Anyone who’s skated Ottawa’s Rideau Canal knows all about our iconic BeaverTails. Nobody ever leaves the ice without a bite of these sugary deep-fried pastries decorated with cinnamon, chocolate, or lemon, or some other delightful combination of sweet and sour.
As I was focusing on Ottawa’s winter wonderland for my gourmet dinner party, Frozen in Ottawa, I thought tiny BeaverTails would make a perfect hors d’oeuvre. They would go well with the sweetly tart cocktail we served, Frozen Blues.
BeaverTails are served hot on the Canal. But as my theme was “frozen,” I served mine cold. This is pretty much a DIY item. You can use any combination of pastry, sweet, fruit, nut, chocolate and cheese you like. Here’s what I assembled.
- 16 whole-grain Parmesan crackers
- 16 five-seed crackers
- 24 tiny pastry cups from Whole Foods
- Aged cheddar from Prince Edward Island
- Portneuf brie from Quebec
- sour cherry jam
- lingonberry jam
- candied pecans
- dried cranberries
- Lemon rind, grated
- dark espresso chocolate, shaved
- Cut the brie into small hearts with a tiny cookie cutter and the cheddar into small squares that match the crackers in size
- Alternate with brie and cheddar on each type of pastry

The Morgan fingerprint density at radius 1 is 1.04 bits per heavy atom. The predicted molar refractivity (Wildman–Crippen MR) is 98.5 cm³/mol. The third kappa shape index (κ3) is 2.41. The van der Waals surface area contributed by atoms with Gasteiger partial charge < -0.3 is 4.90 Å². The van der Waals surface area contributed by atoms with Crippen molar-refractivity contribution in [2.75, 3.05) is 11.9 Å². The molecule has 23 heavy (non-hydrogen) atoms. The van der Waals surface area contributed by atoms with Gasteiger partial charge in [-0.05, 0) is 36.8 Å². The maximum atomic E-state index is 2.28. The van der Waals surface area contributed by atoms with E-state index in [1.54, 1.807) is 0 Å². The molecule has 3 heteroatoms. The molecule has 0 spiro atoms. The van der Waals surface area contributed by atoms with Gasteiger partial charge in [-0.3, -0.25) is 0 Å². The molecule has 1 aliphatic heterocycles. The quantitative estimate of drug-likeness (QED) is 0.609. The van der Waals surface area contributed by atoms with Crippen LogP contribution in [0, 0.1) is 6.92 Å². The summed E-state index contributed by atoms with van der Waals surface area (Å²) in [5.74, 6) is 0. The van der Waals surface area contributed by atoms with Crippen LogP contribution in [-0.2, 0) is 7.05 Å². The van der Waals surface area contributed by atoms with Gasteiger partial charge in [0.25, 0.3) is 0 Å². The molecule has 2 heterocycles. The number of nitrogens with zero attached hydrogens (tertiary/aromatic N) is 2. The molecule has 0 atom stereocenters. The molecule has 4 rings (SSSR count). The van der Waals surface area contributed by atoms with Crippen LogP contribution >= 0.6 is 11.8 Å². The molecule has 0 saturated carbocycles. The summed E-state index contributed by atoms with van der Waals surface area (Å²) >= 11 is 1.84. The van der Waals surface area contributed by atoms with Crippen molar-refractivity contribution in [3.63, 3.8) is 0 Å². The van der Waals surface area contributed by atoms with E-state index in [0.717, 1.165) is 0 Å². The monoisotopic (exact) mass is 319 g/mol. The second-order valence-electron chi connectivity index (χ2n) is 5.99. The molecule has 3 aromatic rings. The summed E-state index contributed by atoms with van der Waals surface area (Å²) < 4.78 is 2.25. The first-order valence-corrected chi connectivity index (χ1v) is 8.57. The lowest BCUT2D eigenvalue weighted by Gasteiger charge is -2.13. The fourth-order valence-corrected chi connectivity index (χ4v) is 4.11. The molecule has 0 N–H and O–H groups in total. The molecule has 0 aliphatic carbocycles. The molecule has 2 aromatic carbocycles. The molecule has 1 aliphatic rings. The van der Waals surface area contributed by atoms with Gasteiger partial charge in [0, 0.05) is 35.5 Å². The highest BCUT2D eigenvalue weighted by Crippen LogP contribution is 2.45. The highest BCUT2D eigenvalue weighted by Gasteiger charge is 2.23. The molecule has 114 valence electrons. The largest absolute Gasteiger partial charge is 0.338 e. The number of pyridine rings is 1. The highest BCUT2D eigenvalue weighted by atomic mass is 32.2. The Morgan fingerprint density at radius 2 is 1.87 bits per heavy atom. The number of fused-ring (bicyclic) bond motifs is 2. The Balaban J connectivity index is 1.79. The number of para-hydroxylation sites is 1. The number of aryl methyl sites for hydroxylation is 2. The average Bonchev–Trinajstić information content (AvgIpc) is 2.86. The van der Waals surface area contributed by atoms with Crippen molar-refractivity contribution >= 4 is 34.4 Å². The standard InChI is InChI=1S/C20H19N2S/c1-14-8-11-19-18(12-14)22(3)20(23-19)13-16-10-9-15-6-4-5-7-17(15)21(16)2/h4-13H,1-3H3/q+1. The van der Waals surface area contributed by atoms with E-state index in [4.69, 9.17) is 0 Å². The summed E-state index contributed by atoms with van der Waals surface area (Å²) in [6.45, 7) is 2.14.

- Top the cheese with a dab of jam, a nut, or a cranberry
- Finish with a sprinkle of grated chocolate or lemon rind
- Assembly at the last minute, just before guests arrive, so the pastry doesn’t have a chance to get soggy. With everything ready to go, it takes only a few minutes
Of course! Serving protein with sugar is a neat trick that keeps sugar spikes in check. The protein and fat in the cheese slow the digesting of sugar, to reduce sugar highs. Nutrients come from the whole grains, the fruit and nuts, and the dark chocolate. People can enjoy a variety of flavors without a lot of effort on the part of the chef. We served only this one hors d’oeuvre, in anticipation of more courses to come. Gotta leave a little room!
Note: Lingonberries, in one of the jams we served, originate in Scandinavia, where Vinny’s great-grandfather hails from. The evergreen plants with their red berries thrive in the cold, making lingonberries ideal for our Frozen theme. The berries, in season during our winter, are nutrient powerhouses. They contain lots of organic acids, vitamins C, A, and B, and the minerals potassium, calcium, magnesium, and phosphorus. They also contain phytochemicals that are thought to counteract urinary-tract infections, and the seeds are rich in omega-3 fatty acids.
Doctor Oz is calling lingonberries the new super fruit. What more do you need?
- Frozen Blues: Cocktail of the hour – Capture the sky of the Dominican Republic within Canada’s icy cold winters… blue curaçao flavors this drink, designed to introduce perfectly a dinner themed Frozen in Ottawa.